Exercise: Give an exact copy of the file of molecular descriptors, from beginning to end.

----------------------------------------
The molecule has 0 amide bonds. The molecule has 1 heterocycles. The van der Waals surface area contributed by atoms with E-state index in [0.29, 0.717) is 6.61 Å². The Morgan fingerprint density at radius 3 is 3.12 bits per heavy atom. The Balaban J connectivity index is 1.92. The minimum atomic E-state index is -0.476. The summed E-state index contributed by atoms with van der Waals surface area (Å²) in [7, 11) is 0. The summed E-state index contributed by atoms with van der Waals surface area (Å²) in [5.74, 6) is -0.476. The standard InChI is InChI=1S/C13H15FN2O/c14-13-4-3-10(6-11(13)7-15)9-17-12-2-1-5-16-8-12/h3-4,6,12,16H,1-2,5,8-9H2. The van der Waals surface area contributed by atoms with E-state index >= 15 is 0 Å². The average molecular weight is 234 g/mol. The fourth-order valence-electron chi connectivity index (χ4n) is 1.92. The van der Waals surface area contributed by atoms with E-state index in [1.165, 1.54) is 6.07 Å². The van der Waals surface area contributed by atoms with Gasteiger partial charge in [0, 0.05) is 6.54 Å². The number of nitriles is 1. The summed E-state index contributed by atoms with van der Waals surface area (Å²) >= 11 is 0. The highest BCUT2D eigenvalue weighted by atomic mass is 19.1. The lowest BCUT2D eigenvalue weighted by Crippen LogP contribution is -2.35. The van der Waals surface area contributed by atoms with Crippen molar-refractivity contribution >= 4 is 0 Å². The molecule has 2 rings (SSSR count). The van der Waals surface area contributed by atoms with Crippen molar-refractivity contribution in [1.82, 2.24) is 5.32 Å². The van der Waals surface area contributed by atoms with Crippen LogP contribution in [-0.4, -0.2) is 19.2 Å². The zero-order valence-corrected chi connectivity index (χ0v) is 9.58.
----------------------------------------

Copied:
The molecule has 0 amide bonds. The molecule has 1 heterocycles. The van der Waals surface area contributed by atoms with E-state index in [0.29, 0.717) is 6.61 Å². The Morgan fingerprint density at radius 3 is 3.12 bits per heavy atom. The Balaban J connectivity index is 1.92. The minimum atomic E-state index is -0.476. The summed E-state index contributed by atoms with van der Waals surface area (Å²) in [7, 11) is 0. The summed E-state index contributed by atoms with van der Waals surface area (Å²) in [5.74, 6) is -0.476. The standard InChI is InChI=1S/C13H15FN2O/c14-13-4-3-10(6-11(13)7-15)9-17-12-2-1-5-16-8-12/h3-4,6,12,16H,1-2,5,8-9H2. The van der Waals surface area contributed by atoms with E-state index >= 15 is 0 Å². The average molecular weight is 234 g/mol. The fourth-order valence-electron chi connectivity index (χ4n) is 1.92. The van der Waals surface area contributed by atoms with E-state index in [1.165, 1.54) is 6.07 Å². The van der Waals surface area contributed by atoms with Gasteiger partial charge in [0, 0.05) is 6.54 Å². The number of nitriles is 1. The summed E-state index contributed by atoms with van der Waals surface area (Å²) >= 11 is 0. The highest BCUT2D eigenvalue weighted by atomic mass is 19.1. The lowest BCUT2D eigenvalue weighted by Crippen LogP contribution is -2.35. The van der Waals surface area contributed by atoms with Crippen molar-refractivity contribution >= 4 is 0 Å². The molecule has 2 rings (SSSR count). The van der Waals surface area contributed by atoms with Crippen molar-refractivity contribution in [1.82, 2.24) is 5.32 Å². The van der Waals surface area contributed by atoms with Crippen LogP contribution in [-0.4, -0.2) is 19.2 Å². The zero-order valence-corrected chi connectivity index (χ0v) is 9.58.